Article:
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‘Share the Love’ to Support Path To Shine®

Jan 18, 2017


A unique small-ratio mentoring and tutoring ministry, Path To Shine® (PTS) is excited to announce the kick-off of its 2017 Share the Love awareness and fundraising campaign.

You can help this fast-paced, 28-day effort celebrate February as the “Month of Love” in two simple ways.

  1. Share by making a quirky donation of $28 ($1 for each day in February).

  2. Share again by following Path To Shine on Facebook and Twitter and “liking and sharing” their daily campaign posts. Not on social media? Share Connecting via email with family and friends.


With more than 160 actively enrolled children and 130 dedicated volunteers in 13 diocesan locations, Path To Shine’s desire to draw its circle wide with the Share the Love campaign is rooted in the ministry’s founding belief that elementary school children living in poverty need caring, committed mentors and tutors who encourage them to see their own paths to becoming successful adults. Since 2010, the ministry has strived to inspire underserved children to achieve hope-filled dreams, while motivating adults to volunteer and make a difference in a child’s life.

Path To Shine’s Two-Pronged Focus Benefits Children and Volunteers Alike

With an intentional 2:1 ratio of children to adults, PTS’s programs are focused on creating significant impacts by matching children with volunteers whose mentorship becomes a steady and trusted presence in their lives.

“Although it’s tempting to go out and find hundreds of children, I’m very clear that lots of smaller programs are more beneficial than one big program,” said Deacon Lesley-Ann Drake, Path To Shine’s executive director. “With smaller programs, you get to know the children and the children get to know the volunteers. You get to know the families. There is a level of deeper connection, and you build trust.”

Path To Shine’s innovative approach also places great importance on the volunteer experience. PTS provides multi-faceted training for all volunteers, covering topics such as mentoring, effective listening, diversity, and methods for helping children improve their reading skills. PTS volunteers range from high school students and retired teachers to working adults across a wide range of professions.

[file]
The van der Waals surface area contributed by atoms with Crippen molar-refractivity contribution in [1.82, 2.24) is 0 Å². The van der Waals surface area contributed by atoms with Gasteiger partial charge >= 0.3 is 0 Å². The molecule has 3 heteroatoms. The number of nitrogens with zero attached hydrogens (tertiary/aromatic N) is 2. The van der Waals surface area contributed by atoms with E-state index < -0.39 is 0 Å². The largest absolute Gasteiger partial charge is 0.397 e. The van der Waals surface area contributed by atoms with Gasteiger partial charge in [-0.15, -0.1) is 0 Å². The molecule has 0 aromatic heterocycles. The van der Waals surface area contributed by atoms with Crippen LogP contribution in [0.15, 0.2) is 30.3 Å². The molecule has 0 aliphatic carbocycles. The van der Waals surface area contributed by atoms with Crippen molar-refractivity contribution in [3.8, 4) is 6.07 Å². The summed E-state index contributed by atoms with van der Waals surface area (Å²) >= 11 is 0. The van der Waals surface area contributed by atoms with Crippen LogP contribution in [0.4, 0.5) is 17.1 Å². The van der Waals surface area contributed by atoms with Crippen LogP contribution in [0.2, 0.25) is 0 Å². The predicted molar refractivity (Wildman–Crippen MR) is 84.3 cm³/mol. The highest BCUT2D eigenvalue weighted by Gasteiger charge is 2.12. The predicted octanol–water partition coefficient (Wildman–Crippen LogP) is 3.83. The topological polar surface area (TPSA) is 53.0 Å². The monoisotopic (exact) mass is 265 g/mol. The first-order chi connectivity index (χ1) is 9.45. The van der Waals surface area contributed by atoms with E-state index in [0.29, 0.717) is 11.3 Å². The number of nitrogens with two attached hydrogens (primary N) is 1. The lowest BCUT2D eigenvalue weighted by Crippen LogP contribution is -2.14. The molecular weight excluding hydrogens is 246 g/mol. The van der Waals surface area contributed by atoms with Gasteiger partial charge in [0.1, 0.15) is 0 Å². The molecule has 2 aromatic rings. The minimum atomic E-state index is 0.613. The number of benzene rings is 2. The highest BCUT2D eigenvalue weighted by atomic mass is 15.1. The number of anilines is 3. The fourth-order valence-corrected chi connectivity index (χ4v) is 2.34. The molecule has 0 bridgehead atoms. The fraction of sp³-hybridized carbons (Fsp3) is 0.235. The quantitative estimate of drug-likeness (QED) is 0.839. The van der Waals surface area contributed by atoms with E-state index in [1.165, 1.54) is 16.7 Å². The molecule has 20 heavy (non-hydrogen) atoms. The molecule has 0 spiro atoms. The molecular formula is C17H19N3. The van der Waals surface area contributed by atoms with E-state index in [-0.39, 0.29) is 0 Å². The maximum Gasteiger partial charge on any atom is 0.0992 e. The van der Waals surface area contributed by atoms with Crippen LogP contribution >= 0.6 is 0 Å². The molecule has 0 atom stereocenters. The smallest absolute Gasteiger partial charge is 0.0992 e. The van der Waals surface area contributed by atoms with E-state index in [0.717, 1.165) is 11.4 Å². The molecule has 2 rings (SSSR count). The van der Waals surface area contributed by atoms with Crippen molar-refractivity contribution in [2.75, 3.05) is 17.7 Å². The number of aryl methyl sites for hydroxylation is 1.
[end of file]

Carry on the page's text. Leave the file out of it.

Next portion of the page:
“One of the things that we learned very early on with Path To Shine is that volunteers need training. Anyone who is going to volunteer for anything needs tools and needs to feel safe and competent,” explained Drake. Deacon Edith W. Woodling, a retired educator, helps with the training.

PTS’s Whole-Child Approach: Character Building, Guest Speakers, Life Enrichment

Predictability is critical to fostering a sense of trust and safety. For many Path To Shine students, the program’s routine provides a gentle opportunity to participate without fear of being wrong or judged.

A typical PTS afternoon includes quiet time for volunteers to work one-on-one or in small groups. Mentors work with the same students each week, helping with homework, reading together, or catching up on the week’s events. Snack and playtime are also valuable parts of the program. Another key element of PTS is structured group time. Through stories told using books or guest speakers, group time is an opportunity to practice attentive listening and comprehension and learn valuable life skills.

Finally, there is only so much a child can learn in the classroom. A lot of what we learn is outside the school building – experiences and adventures many people take for granted. For Path To Shine children, an outing to a horse stable, a museum, or a Braves game offers a rare opportunity to experience something new. Financial support from campaigns like Share the Love  enables the ministry to support the local programs to allow enrichment of kids’ lives with fun and educational excursions.